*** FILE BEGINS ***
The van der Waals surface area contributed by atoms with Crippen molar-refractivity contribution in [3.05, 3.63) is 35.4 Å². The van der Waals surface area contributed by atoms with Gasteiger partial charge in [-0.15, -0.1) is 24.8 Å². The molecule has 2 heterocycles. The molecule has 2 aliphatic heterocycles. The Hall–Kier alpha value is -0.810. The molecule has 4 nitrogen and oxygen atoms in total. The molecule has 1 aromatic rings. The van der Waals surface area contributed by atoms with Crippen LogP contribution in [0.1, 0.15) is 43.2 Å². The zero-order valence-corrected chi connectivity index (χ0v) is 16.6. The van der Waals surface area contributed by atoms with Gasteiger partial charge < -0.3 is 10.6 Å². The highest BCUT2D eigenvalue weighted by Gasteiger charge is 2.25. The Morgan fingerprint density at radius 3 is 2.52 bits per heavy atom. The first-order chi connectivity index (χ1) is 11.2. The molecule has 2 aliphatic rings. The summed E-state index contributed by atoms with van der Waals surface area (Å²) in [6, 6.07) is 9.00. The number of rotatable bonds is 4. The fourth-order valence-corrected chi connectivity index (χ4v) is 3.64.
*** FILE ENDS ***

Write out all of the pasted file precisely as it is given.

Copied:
The van der Waals surface area contributed by atoms with Crippen molar-refractivity contribution in [3.05, 3.63) is 35.4 Å². The van der Waals surface area contributed by atoms with Gasteiger partial charge in [-0.15, -0.1) is 24.8 Å². The molecule has 2 heterocycles. The molecule has 2 aliphatic heterocycles. The Hall–Kier alpha value is -0.810. The molecule has 4 nitrogen and oxygen atoms in total. The molecule has 1 aromatic rings. The van der Waals surface area contributed by atoms with Crippen LogP contribution in [0.1, 0.15) is 43.2 Å². The zero-order valence-corrected chi connectivity index (χ0v) is 16.6. The van der Waals surface area contributed by atoms with Gasteiger partial charge < -0.3 is 10.6 Å². The highest BCUT2D eigenvalue weighted by Gasteiger charge is 2.25. The Morgan fingerprint density at radius 3 is 2.52 bits per heavy atom. The first-order chi connectivity index (χ1) is 11.2. The molecule has 2 aliphatic rings. The summed E-state index contributed by atoms with van der Waals surface area (Å²) in [6, 6.07) is 9.00. The number of rotatable bonds is 4. The fourth-order valence-corrected chi connectivity index (χ4v) is 3.64.